Hungry, Hungry Huitzilopochtli
October 12, 2015
The Morning Heresy is your daily digest of news and links relevant to the secular and skeptic communities.
Joe Nickell has a fascinating post on the newly-minted Catholic saint, Junipero Serra, showing how miracles are determined from an argument from ignorance, and why Serra's canonization is deeply offensive to many Native Americans.
Bill Moyers chooses a recent piece from Free Inquiry to republish on his website: Wayne L. Trotta's "The Poetry of the First Amendment."
Saudi Arabia "summons" the Czech ambassador to give him a talking-to about a coming Czech translation of The Satanic Verses, because apparently nothing ever changes.
Via The Economist, even a "radical leftist" atheist prime minister can't really secularize Greece, so entangled as it is with the Orthodox Church.
Guns, germs, and steel were sometimes no match for devotion to deities: Archaeologists are able to detail (gruesomely) how Aztecs in 1520 captured over 100 Spanish conquistadors and their companions, sacrificed them, and ate them:
The archaeologists said the townspeople sacrificed people in honor of the serpentine fertility god Quetzalcoatl, the jaguar god Tezcatlipoca and the aquiline warrior god Huitzilopochtli.
Chairman of the U.S. Commission on International Religious Freedom, Robert George, launches a "Campaign for American Principles" to oppose things like equality and secularism.
Hillary Clinton says "We are called by Jesus" to help the poor. That's funny, because I didn't need any messiahs to phone me up to tell me that helping the poor is a good idea, but that's just me.
You may have heard quite a bit about Ben Carson's beliefs about the utility of heavily-armed Jews during the Holocaust, and Matthew Yglesias says, "Ben Carson's Holocaust history is garbage; Absolutely everything Carson has to say about this is wrong."
Meanwhile, David Gorski digs up Carson's troubling history of shilling for a dubious (at best) cancer treatment:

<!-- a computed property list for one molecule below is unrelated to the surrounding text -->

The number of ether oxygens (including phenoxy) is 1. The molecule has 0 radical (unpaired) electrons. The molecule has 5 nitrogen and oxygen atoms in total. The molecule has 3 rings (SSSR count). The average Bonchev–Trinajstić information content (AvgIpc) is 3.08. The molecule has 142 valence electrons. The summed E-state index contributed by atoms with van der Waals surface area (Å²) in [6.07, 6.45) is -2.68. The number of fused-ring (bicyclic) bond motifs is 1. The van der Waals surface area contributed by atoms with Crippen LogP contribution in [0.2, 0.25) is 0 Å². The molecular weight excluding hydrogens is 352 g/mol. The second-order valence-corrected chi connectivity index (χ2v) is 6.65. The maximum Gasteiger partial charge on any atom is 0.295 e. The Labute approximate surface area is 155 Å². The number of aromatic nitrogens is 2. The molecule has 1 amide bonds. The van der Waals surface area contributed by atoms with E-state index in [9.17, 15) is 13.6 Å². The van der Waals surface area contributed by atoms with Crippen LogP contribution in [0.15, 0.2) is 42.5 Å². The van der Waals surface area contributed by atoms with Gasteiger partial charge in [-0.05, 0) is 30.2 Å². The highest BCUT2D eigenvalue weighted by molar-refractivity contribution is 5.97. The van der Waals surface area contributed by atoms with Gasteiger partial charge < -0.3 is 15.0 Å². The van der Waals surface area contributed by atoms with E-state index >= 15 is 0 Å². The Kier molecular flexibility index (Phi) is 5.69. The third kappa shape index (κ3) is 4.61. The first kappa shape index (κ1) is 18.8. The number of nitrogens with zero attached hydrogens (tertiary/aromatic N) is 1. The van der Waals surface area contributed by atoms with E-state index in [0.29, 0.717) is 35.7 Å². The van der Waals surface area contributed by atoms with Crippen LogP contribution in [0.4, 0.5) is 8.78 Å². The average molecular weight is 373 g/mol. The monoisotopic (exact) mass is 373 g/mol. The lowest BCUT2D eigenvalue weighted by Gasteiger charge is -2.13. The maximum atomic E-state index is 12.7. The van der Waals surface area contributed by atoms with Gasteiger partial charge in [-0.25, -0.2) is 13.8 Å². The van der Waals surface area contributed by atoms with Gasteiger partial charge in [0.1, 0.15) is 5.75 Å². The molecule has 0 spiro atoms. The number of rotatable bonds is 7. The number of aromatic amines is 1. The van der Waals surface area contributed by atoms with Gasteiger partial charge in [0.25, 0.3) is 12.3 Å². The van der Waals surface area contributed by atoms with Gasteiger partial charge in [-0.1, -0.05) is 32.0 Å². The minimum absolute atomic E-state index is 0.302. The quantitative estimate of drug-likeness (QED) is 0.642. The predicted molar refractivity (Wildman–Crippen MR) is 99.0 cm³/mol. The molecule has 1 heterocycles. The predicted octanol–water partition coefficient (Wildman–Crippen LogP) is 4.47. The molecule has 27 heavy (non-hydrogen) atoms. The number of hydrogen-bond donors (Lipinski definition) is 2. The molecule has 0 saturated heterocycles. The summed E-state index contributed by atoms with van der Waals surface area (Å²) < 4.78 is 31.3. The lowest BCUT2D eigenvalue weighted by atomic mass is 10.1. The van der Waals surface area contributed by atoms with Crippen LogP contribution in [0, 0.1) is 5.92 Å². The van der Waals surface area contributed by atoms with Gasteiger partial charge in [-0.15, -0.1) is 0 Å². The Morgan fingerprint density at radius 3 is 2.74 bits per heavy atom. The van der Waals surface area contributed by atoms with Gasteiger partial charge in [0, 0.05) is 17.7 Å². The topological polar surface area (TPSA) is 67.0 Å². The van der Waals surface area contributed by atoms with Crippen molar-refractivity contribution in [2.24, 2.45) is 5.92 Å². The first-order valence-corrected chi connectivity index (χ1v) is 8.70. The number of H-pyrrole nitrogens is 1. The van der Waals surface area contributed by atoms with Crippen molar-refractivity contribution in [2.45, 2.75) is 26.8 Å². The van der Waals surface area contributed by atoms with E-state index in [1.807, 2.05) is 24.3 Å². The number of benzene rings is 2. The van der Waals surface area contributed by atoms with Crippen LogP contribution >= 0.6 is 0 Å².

As great a neurosurgeon as he was, he was so easily persuaded by pseudoscience that he was willing to promote nonsense like Mannatech as a treatment for prostate cancer.
A Marine base in Hawaii is keeping it's "God bless the military" sign, despite official complaints from 72 of the base's own Marines.
Lena Dunham apparently believes in astrology and psychics.
Michael Schulson at Religion Dispatches has a pretty good lede sentence for his review of Inventing American Religion: Polls, Surveys, and the Tenuous Quest for a Nation’s Faith by Robert Wuthnow:
Robert Wuthnow isn’t going to say it, so I will: a lot of religion polling is bullshit.
Measles in Fairfax County, Virginia.
This Zimbabwean prophet has magic floating powers.
Headline of the Day: "Pope Francis, Mikhail Gorbachev and forbidden sex" (I'm not going to read the article because no way it's better than the headline.)
Quote of the Day:
Adam Gopnik at The New Yorker shows why unlike issues such as climate change or vaccines, the arguments over whether Muslim women should be able to wear a face-covering niqab at public ceremonies or when functioning as a public servant is "a true debate":
A principle of tolerance does not mean that we tolerate the right of the powerful in one community to mutilate or bully or oppress the less powerful. We don’t, on the whole, let children go unvaccinated, or allow members of a sect to abuse their kids in the name of faith, and we won’t, if we can, allow female genital mutilation—even though it may belong to the cultural “wholeness” of another group. ... [but] the women who wear the veil are choosing to wear it, and to censor their choice in favor of what are merely our own fashion preferences is itself a form of oppression.
Original image by Shutterstock.
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